Imagination may be more important than knowledge: The eight types of imagination we use

Murray Hunter explores imagination as a multidimensional concept which encompasses a number of different modes that may overlap, work in tandem, be functional, or even dysfunctional.

Imagination is the ability to form mental images, phonological passages, analogies, or narratives of something that is not perceived through our senses. Imagination is a manifestation of our memory and enables us to scrutinize our past and construct hypothetical future scenarios that do not yet, but could exist. Imagination also gives us the ability to see things from other points of view and empathize with others.

Imagination extends our experience and thoughts, enabling a personal construction of a world view that lowers our sense of uncertainty[i]. In this way our imagination fills in the gaps within our knowledge enabling us to create mental maps that make meaning out of the ambiguities of situations we face where information is lacking[ii], which is an important function of our memory management. This partly explains why people react differently to what they see due to the unique interpretations they make based on different prior knowledge and experience. Imagination enables us to create new meanings from cognitive cues or stimuli within the environment, which on occasions can lead to new insights.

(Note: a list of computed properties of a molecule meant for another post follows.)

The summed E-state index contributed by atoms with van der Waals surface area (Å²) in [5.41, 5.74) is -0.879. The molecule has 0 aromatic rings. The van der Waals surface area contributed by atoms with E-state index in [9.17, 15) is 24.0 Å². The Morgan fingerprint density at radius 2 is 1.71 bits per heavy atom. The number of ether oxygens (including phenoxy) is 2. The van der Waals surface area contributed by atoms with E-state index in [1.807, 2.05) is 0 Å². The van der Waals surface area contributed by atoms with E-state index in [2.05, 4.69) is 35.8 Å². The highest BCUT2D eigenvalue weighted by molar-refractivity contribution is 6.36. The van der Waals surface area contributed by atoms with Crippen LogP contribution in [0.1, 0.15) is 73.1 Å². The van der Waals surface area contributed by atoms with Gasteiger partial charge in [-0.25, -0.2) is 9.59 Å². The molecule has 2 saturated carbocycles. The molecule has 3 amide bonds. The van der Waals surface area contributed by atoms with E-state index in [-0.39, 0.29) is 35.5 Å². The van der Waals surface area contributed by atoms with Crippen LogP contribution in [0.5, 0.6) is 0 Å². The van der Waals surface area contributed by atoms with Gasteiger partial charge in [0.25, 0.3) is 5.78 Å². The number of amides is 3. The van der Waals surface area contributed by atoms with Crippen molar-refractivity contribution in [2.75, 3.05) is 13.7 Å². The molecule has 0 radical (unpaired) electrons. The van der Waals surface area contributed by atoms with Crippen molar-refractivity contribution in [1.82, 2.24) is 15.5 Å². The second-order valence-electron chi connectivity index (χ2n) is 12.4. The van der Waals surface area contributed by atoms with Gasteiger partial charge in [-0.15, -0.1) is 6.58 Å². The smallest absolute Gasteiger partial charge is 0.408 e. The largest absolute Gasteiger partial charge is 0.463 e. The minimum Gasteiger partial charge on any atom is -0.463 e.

Our knowledge and personal goals are embedded within our imagination which is at the heart of our existence, a cognitive quality that we would not be human without[iii]. Imagination is the means novelists use to create their stories[iv]. The Turkish Nobel Laureate Orhan Pamuk imagined a world he retreated into as a child where he was someone else, somewhere else in creating the narrative and story of his novel “Istanbul”.

Imagination is needed in marketing to create new value sets to consumers that separate new products from others. This requires originality to create innovation[v]. Imagination is the essence of marketing opportunity [vi] that conjures up images and entices fantasy to consumers, allowing them to feel what it would be like to live at Sanctuary Cove in Northern Queensland, Australia, receiving a Citibank loan, driving a Mercedes 500 SLK around town, or holidaying in Bali. Imagination aids our practical reasoning [vii] and opens up new avenues of thinking, reflection, organizing the world, or doing things differently. Imagination decomposes what already is, replacing it with what could be, and is the source of hope fear, enlightenment, and aspirations.

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